Common Core Standard: Demonstrate understanding of figurative language, word relationships, and nuances in word meanings

3. You can help students measure the accuracy of the newspaper ads. First they can play the ad decoder game Then send them into the newspaper to identify three of the methods used, i.e. celebrity endorsements, creating wants from worries, or misleading messages. They should find examples in the news of ad strategies they like or don’t like. Which ad in today’s news would they be most likely to respond to? Why?
Common Core Standard: evaluate content presented in media




Math
1. Have students use the television listings to practice computation. They should assess the prime time listings and compute the percentage of shows considered “educational.”
Common Core Standard: computing with whole numbers

2. The “Help Wanted” ads offer authentic data for use in a math challenge. Have students compute the ratio of “service” jobs to those in “manufacturing.” Then have them choose two other job categories and find the ratio.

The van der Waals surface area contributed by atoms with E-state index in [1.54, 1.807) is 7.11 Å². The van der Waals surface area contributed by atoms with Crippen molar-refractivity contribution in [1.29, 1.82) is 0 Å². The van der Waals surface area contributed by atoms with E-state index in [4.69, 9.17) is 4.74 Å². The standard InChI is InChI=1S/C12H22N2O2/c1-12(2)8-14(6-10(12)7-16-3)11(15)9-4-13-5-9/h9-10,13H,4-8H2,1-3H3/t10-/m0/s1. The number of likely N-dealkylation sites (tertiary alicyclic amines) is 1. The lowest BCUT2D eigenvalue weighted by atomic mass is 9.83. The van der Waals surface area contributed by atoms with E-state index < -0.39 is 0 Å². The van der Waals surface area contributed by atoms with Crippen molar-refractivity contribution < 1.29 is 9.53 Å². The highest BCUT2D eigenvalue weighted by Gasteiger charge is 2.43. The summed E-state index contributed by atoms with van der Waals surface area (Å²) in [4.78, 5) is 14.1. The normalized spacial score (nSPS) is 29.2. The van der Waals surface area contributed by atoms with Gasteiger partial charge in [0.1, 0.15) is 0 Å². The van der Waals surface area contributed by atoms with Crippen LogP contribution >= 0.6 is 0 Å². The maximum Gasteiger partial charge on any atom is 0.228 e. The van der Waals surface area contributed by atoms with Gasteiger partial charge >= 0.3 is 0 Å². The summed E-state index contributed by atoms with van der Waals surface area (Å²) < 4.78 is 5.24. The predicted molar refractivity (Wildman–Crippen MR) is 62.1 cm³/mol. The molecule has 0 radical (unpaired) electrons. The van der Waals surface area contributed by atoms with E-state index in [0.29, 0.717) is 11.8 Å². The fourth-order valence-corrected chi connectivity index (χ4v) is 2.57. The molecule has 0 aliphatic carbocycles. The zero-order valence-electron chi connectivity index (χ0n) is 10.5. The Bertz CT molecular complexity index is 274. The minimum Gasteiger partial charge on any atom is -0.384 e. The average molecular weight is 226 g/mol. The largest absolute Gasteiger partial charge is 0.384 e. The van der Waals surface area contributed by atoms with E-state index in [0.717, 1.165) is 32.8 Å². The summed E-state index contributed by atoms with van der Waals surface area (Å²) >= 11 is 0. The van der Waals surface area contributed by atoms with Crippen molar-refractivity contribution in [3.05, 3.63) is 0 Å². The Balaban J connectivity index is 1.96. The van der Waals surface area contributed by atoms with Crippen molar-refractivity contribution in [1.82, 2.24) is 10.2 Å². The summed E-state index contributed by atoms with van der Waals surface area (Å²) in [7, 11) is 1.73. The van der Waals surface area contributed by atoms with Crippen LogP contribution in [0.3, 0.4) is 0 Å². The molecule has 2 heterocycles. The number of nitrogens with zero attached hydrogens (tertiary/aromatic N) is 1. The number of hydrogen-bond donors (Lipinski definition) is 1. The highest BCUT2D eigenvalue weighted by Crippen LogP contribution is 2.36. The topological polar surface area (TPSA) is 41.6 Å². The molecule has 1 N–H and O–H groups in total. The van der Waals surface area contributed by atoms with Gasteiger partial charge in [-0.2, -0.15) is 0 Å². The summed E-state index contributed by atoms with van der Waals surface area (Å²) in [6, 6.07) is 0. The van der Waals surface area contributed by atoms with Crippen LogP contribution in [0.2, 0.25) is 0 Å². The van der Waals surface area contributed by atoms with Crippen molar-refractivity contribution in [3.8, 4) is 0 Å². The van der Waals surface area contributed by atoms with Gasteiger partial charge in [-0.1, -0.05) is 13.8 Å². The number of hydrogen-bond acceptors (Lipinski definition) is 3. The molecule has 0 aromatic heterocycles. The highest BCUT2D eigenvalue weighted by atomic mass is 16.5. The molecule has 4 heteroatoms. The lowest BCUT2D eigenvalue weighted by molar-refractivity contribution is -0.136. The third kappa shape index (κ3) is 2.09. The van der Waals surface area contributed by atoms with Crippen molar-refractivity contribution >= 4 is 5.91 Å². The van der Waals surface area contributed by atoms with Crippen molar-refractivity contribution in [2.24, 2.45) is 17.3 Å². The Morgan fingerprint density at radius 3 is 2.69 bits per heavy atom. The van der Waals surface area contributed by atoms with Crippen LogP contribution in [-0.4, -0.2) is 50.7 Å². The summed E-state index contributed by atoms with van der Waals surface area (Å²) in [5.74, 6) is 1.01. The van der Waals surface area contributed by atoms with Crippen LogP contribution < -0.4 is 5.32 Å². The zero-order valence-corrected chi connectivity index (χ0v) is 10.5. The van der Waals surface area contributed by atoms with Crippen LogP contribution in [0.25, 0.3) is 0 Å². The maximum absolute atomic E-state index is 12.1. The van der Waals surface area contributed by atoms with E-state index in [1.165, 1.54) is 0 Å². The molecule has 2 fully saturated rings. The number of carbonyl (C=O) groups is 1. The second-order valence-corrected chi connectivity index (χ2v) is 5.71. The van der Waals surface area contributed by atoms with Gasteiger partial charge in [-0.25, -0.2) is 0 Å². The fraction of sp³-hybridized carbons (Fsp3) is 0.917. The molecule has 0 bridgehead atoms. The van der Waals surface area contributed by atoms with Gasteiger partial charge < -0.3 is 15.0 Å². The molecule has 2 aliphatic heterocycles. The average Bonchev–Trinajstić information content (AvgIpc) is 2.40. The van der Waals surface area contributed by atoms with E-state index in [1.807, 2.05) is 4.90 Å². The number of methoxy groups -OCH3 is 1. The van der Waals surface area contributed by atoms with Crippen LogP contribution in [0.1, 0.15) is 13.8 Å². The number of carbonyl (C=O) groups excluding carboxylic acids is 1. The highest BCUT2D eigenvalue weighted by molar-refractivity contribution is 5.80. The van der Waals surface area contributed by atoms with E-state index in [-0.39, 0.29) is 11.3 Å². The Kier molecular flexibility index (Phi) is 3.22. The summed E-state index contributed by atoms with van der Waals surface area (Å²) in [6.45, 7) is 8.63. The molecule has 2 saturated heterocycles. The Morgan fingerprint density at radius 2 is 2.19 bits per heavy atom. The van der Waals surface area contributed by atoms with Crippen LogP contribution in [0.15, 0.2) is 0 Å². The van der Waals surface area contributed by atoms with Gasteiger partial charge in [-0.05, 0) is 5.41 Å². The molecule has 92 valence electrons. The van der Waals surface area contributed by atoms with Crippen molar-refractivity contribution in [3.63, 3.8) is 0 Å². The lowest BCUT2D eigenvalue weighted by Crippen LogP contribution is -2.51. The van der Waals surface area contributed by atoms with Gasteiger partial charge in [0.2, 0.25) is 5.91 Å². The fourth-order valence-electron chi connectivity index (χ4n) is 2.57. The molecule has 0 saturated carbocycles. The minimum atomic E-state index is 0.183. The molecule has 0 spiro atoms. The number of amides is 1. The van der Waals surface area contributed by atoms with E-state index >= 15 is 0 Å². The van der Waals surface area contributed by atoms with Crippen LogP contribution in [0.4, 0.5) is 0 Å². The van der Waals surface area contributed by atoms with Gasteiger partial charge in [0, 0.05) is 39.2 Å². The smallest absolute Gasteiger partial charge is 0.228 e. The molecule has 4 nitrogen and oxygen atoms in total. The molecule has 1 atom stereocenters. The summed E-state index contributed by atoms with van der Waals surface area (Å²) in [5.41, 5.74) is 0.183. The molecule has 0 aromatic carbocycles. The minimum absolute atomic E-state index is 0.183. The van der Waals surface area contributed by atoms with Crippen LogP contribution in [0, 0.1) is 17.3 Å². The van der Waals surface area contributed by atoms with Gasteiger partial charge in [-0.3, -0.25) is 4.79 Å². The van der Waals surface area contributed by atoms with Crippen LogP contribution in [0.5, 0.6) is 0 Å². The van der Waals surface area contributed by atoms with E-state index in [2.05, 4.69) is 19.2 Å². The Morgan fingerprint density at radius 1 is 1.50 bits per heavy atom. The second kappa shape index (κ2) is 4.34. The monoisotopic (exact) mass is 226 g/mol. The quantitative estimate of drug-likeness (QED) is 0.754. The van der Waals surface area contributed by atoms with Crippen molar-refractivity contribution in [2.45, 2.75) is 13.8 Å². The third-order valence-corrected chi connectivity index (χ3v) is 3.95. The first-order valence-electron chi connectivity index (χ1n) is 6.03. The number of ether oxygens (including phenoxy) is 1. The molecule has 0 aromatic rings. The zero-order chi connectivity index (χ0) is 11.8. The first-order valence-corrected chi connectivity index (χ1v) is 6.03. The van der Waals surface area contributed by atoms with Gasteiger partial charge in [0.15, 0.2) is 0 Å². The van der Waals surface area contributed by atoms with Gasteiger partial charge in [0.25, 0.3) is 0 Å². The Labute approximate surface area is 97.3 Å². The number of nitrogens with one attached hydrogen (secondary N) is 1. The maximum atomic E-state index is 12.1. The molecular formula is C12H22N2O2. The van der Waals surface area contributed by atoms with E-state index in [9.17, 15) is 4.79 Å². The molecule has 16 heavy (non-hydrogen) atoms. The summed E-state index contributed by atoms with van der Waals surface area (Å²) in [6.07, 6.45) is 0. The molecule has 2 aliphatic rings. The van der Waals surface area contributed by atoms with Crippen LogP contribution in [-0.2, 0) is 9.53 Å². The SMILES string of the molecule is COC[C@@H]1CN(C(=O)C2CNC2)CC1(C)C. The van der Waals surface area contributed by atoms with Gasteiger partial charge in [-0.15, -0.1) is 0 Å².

Common Core Standard: computing with whole numbers, determining ratio

Science Literacy
1. On January 12, 1998, 19 European countries signed an agreement banning human cloning. Explain to students that human cloning is the creation of a genetically identical human being, human cell or human tissue. It is a topic of great controversy. One side argues that the medical benefits outweigh the moral implications of the idea that cloning is “unnatural.” What do your students think? What would be the advantages and disadvantage of cloning themselves? After reading some of the editorials to see how they are written, students can write editorials expressing their opinions about human cloning.
Common Core Standard: supporting an argument